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Topics: Marketing, Retail, CMS

Re-inventing Your DME

Posted by Steve DeGenaro on Fri, Aug 10, 2018 @ 10:33 AM

People have thrown around the words “re-invent,” “re-imagine,” and “re-purpose” in regards to their career, their life’s goals, their outlook, and their businesses quite a bit in the last decade.  It is considered chic to reinvent ourselves—in both our personal lives and our careers and businesses.  And it’s becoming more and more useful and important to do that in our DME businesses today.  Reimbursement changes (and by “changes”, we almost always mean “cuts”), as well as technological advances, coupled with the changing styles of consumerism, how people shop, and the fact that customers are willing to pay for an increasing amount of their healthcare all make the environment ripe and ready for change!  

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Topics: Marketing, Customer Service, Business Practices

Death, Dying & DME

Posted by Steve DeGenaro on Wed, Jul 11, 2018 @ 12:11 PM

A cousin of mine just passed away a few months ago after a long illness.  He was fortunate to be able to spend his last few weeks at home with the family and friends he loved around him, either looking out the window at his beautiful backyard or some days, on the back porch.  “Fortunate” is a relative word: he was in his early 50’s and should have lived a lot longer.  On the other hand, after weeks in hospitals and long term acute care (LTAC) facilities, he (and his family) were grateful that he was able to spend his last days at home.  During those last weeks, he tapped into the durable medical equipment industry more than most people do in a lifetime.  

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Topics: Customer Service, Oxygen, Delivery, Quality Care

Ongoing Staff Education in Your HME Organization

Posted by Steve DeGenaro on Tue, Jun 05, 2018 @ 03:12 PM

Education is the passport to the future, for tomorrow belongs to those who prepare for it today” ……………Malcolm X

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Topics: Employee Training, HME Accreditation Requirements

Isn’t All Ventilator Care ‘Clinical'?

Posted by Steve DeGenaro on Fri, May 11, 2018 @ 03:53 PM

HQAA fields quite a few questions about ventilator care and whether or not the care is “clinical” in nature or non-clinical.  It may be helpful to clarify some points about ventilator care and review the definition of clinical respiratory services. 

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Topics: Ventilator Unit, Quality Care, Clinical Practice Guidelines, AARC

Emergency and Disaster Preparedness

Posted by Steve DeGenaro on Wed, Apr 04, 2018 @ 10:15 AM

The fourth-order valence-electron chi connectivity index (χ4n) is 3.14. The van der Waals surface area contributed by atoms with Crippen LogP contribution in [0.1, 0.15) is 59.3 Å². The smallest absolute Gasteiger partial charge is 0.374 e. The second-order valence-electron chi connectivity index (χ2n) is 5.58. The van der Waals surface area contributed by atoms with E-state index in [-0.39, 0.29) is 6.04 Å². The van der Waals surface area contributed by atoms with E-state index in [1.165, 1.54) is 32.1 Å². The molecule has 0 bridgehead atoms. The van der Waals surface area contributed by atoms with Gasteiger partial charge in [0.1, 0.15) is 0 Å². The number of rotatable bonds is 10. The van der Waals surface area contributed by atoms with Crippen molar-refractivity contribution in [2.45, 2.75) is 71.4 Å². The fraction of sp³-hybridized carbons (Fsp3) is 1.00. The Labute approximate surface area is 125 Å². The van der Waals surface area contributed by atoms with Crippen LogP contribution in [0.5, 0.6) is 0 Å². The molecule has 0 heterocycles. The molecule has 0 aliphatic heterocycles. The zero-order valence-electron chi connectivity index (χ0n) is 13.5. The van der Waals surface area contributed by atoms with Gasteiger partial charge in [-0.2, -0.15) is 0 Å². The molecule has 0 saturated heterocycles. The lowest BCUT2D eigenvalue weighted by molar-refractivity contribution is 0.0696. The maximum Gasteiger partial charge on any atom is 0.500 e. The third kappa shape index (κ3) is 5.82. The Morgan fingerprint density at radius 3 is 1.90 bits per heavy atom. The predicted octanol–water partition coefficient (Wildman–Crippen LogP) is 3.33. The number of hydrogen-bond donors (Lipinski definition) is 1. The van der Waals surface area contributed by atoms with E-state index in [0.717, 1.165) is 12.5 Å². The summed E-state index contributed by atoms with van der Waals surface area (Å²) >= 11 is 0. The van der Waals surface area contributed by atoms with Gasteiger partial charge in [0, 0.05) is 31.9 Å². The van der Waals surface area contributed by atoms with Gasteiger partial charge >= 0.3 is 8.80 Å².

The last year has given us several natural disasters.  We’ve seen “Nor’easters”, major fires, hurricanes, floods, and mudslides, which left major highways destroyed and communities completely isolated.  It’s been a rough year! 

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Topics: Disaster Preparedness, Emergencies

A Brief History of Home Oxygen Therapy

Posted by Steve DeGenaro on Tue, Mar 06, 2018 @ 09:27 AM

Mathematician and author Vernor Vinge popularized (and named) the notion that technological change grows exponentially.  He called the phenomenon “exponentially accelerating change” and wrote both scientific articles and popular culture fiction about the concept.  We have all heard statistics thrown around; such as the fact that your child’s IPOD has more capability than the computer on the Apollo mission that landed on the moon in 1969.  Or that we’ve developed more technology in the last 25 years than in the previous 10,000 years.  

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Topics: Oxygen, Delivery

The Lost Art of Customer Service

Posted by Steve DeGenaro on Fri, Feb 02, 2018 @ 11:26 AM

Early in my consulting and inspecting career, I became fascinated by the concept of customer service.  Why are some organizations more customer service-oriented than others?  How do organizations promote a culture that encourages excellent customer service?  What can staff and management do to make customers happy with their experience?  I noticed that some of the medical equipment companies I visited had excellent customer service, others had mediocre customer service, and still others (not many, thankfully!) had horrible customer service.  I set out to understand the art of customer service and tried to answer the above questions by gathering fact patterns and collecting observations about the customer service I witnessed on my visits. 

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Topics: Customer Service